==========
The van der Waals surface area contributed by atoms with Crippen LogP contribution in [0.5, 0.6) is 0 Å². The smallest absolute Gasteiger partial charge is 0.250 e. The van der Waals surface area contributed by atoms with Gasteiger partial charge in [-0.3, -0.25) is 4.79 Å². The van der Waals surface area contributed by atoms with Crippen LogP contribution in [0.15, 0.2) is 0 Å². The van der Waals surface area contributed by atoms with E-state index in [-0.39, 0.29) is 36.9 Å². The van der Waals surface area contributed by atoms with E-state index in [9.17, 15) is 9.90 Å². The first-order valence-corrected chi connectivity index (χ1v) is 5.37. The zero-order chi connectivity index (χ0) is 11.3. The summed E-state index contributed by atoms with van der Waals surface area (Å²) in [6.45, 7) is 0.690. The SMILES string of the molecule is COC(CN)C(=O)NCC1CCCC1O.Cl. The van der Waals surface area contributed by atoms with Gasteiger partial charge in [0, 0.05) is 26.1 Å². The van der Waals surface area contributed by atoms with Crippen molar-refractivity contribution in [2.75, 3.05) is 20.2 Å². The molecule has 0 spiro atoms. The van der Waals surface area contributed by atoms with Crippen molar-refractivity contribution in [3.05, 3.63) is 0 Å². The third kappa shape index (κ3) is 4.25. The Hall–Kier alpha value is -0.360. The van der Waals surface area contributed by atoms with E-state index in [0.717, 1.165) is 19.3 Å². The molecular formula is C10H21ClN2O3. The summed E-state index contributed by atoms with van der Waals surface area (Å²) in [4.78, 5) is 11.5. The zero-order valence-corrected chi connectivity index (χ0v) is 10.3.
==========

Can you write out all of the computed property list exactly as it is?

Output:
The van der Waals surface area contributed by atoms with Crippen LogP contribution in [0.5, 0.6) is 0 Å². The smallest absolute Gasteiger partial charge is 0.250 e. The van der Waals surface area contributed by atoms with Gasteiger partial charge in [-0.3, -0.25) is 4.79 Å². The van der Waals surface area contributed by atoms with Crippen LogP contribution in [0.15, 0.2) is 0 Å². The van der Waals surface area contributed by atoms with E-state index in [-0.39, 0.29) is 36.9 Å². The van der Waals surface area contributed by atoms with E-state index in [9.17, 15) is 9.90 Å². The first-order valence-corrected chi connectivity index (χ1v) is 5.37. The zero-order chi connectivity index (χ0) is 11.3. The summed E-state index contributed by atoms with van der Waals surface area (Å²) in [6.45, 7) is 0.690. The SMILES string of the molecule is COC(CN)C(=O)NCC1CCCC1O.Cl. The van der Waals surface area contributed by atoms with Gasteiger partial charge in [0, 0.05) is 26.1 Å². The van der Waals surface area contributed by atoms with Crippen molar-refractivity contribution in [2.75, 3.05) is 20.2 Å². The molecule has 0 spiro atoms. The van der Waals surface area contributed by atoms with Crippen molar-refractivity contribution in [3.05, 3.63) is 0 Å². The third kappa shape index (κ3) is 4.25. The Hall–Kier alpha value is -0.360. The van der Waals surface area contributed by atoms with E-state index in [0.717, 1.165) is 19.3 Å². The molecular formula is C10H21ClN2O3. The summed E-state index contributed by atoms with van der Waals surface area (Å²) in [4.78, 5) is 11.5. The zero-order valence-corrected chi connectivity index (χ0v) is 10.3.